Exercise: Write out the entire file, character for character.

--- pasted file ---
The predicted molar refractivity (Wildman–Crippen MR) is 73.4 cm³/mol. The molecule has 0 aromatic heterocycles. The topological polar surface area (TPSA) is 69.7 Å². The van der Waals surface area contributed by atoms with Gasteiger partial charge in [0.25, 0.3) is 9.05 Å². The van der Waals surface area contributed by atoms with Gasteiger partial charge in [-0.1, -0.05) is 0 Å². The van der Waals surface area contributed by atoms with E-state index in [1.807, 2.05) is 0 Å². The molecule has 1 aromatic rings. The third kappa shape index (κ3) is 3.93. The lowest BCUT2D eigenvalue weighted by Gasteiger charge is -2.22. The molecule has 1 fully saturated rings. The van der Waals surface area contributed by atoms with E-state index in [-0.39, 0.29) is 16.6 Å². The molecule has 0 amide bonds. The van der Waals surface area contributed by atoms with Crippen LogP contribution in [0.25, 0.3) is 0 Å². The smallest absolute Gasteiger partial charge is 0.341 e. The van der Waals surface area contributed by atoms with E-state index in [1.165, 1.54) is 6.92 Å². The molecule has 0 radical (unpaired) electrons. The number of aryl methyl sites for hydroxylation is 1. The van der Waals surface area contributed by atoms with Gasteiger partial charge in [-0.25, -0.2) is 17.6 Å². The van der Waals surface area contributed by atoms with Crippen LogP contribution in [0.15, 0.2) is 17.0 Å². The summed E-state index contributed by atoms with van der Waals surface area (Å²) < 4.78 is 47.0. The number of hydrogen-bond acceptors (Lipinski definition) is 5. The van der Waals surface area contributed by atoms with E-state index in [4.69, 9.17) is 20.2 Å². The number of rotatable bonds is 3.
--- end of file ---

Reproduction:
The predicted molar refractivity (Wildman–Crippen MR) is 73.4 cm³/mol. The molecule has 0 aromatic heterocycles. The topological polar surface area (TPSA) is 69.7 Å². The van der Waals surface area contributed by atoms with Gasteiger partial charge in [0.25, 0.3) is 9.05 Å². The van der Waals surface area contributed by atoms with Gasteiger partial charge in [-0.1, -0.05) is 0 Å². The van der Waals surface area contributed by atoms with E-state index in [1.807, 2.05) is 0 Å². The molecule has 1 aromatic rings. The third kappa shape index (κ3) is 3.93. The lowest BCUT2D eigenvalue weighted by Gasteiger charge is -2.22. The molecule has 1 fully saturated rings. The van der Waals surface area contributed by atoms with E-state index in [-0.39, 0.29) is 16.6 Å². The molecule has 0 amide bonds. The van der Waals surface area contributed by atoms with Crippen LogP contribution in [0.25, 0.3) is 0 Å². The smallest absolute Gasteiger partial charge is 0.341 e. The van der Waals surface area contributed by atoms with E-state index in [1.165, 1.54) is 6.92 Å². The molecule has 0 radical (unpaired) electrons. The number of aryl methyl sites for hydroxylation is 1. The van der Waals surface area contributed by atoms with Gasteiger partial charge in [-0.25, -0.2) is 17.6 Å². The van der Waals surface area contributed by atoms with Crippen LogP contribution in [0.15, 0.2) is 17.0 Å². The summed E-state index contributed by atoms with van der Waals surface area (Å²) < 4.78 is 47.0. The number of hydrogen-bond acceptors (Lipinski definition) is 5. The van der Waals surface area contributed by atoms with E-state index in [4.69, 9.17) is 20.2 Å². The number of rotatable bonds is 3.